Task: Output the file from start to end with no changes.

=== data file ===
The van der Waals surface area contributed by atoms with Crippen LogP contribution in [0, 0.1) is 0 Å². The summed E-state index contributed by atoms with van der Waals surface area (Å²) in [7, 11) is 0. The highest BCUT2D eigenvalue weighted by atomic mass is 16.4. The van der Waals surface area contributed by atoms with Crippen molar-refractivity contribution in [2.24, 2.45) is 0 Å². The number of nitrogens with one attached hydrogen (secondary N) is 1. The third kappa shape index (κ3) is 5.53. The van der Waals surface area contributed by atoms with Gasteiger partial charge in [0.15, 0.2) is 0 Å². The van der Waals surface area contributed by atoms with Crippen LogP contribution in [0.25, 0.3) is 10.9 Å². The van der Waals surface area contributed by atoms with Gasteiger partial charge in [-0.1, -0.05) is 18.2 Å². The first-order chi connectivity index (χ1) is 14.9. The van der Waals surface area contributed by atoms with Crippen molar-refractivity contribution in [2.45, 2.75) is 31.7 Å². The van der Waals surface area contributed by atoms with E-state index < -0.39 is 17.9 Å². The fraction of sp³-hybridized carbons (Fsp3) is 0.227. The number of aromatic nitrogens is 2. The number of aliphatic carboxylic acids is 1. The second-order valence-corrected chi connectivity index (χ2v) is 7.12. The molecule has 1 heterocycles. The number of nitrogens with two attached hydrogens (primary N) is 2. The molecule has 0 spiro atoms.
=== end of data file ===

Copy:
The van der Waals surface area contributed by atoms with Crippen LogP contribution in [0, 0.1) is 0 Å². The summed E-state index contributed by atoms with van der Waals surface area (Å²) in [7, 11) is 0. The highest BCUT2D eigenvalue weighted by atomic mass is 16.4. The van der Waals surface area contributed by atoms with Crippen molar-refractivity contribution in [2.24, 2.45) is 0 Å². The number of nitrogens with one attached hydrogen (secondary N) is 1. The third kappa shape index (κ3) is 5.53. The van der Waals surface area contributed by atoms with Gasteiger partial charge in [0.15, 0.2) is 0 Å². The van der Waals surface area contributed by atoms with Crippen LogP contribution in [0.25, 0.3) is 10.9 Å². The van der Waals surface area contributed by atoms with Gasteiger partial charge in [-0.1, -0.05) is 18.2 Å². The first-order chi connectivity index (χ1) is 14.9. The van der Waals surface area contributed by atoms with Crippen molar-refractivity contribution in [2.45, 2.75) is 31.7 Å². The van der Waals surface area contributed by atoms with E-state index < -0.39 is 17.9 Å². The fraction of sp³-hybridized carbons (Fsp3) is 0.227. The number of aromatic nitrogens is 2. The number of aliphatic carboxylic acids is 1. The second-order valence-corrected chi connectivity index (χ2v) is 7.12. The molecule has 1 heterocycles. The number of nitrogens with two attached hydrogens (primary N) is 2. The molecule has 0 spiro atoms.